Threatening Anita Sarkeesian for Criticizing Misogyny Definitely Proves You're Not A Misogynist

August 28, 2014 Articles, Celebrity Spotlight, Video Games Comments (3) 71

….not. As you know, Anita Sarkeesian of Feminist Frequency released another video in her Tropes vs. Women in Video games series this week. While it has been met with surprising support from various celebrities, the backlash to the current video has prompted Anita Sarkeesian to speak out about the threats she is facing because of it.

On August 27th, Sarkeesian posted the following:

An hour or so later she posted the she was safe, the authorities had been notified, and she would be spending the night with friends just to ensure her continued safety. So people on the internet (I’m mostly going to assume men here) feel so threatened by Sarkeesian’s video series that they force her into physical hiding?

My mind just wants to explode. Attempting to harass someone into silence is not the technique of a group that genuinely wants to have dialogue and prove their points by civilized means. Using scare tactics, doxxing, and physical threats to silence someone is for one illegal, and two terrorist/guerilla tactics.

Sarkeesian further went to share some of the harassment she receives on a normal day.


This is basically my worst nightmare, and why we’re not seeing many other lady games critics stepping up to be the next Anita Sarkeesian. Sadly, this might also be par for the course for many female journalists, in gaming and other categories.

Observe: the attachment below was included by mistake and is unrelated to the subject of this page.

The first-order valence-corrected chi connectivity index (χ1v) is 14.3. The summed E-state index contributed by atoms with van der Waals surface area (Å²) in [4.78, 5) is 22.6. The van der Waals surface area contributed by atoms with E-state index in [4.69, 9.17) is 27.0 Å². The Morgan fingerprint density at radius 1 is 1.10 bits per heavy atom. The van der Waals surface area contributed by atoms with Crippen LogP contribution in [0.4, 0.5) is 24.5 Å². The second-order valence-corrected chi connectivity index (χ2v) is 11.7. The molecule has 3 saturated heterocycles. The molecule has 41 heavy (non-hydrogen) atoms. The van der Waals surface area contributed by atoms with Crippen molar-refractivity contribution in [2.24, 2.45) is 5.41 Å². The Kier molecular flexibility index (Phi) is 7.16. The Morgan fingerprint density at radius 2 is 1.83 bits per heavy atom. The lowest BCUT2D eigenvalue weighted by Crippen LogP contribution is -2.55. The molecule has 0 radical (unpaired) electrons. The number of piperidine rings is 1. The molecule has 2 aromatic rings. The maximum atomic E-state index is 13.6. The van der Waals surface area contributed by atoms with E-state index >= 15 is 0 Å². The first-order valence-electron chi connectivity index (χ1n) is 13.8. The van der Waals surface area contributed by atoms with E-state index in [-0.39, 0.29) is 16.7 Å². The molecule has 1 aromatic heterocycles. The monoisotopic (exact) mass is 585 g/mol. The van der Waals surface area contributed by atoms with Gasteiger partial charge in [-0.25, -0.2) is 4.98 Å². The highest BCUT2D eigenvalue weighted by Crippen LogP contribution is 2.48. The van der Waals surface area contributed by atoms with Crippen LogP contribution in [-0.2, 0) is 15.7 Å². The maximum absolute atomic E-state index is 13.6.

The Huffington Post reports that a new study by think tank Demo found that famous or well-known men receive more negative messages on twitter than their female counterparts, in every category except one. Guess which one? Journalism.

More than 5 percent of all Twitter messages sent to female journalists are unfavorable, according to the study. In every other category of distinguished females, however, the number is much lower, at 1 in every 70 tweets.

It’s not just on twitter. Jezebel recently reported that they had been subject to large levels of harassment by individuals creating burner accounts to leave comments of a violent pornographic nature on various articles. While Jezebel’s parent company, Gawker, has made moves to address the situation, the fact that women and women-centered websites are subject to this sort of attack is horrifying in and of itself.

Adding the word games to lady journalist seems to compound this problem. Women in the gaming community have been subject to gross amounts of sexism over the years, from everyday lady gamers, to professional players, and even the devs themselves. Briannu Wu, the head of a gaming development studio recently shared some of her, and her other women’s harassment experiences in the gaming industry. 

My name is Brianna Wu. I lead a development studio that makes games. Sometimes, I write about issues in the games industry that relate to the equality of women. My reward is that I regularly have men threatening to rape and commit acts of violence against me.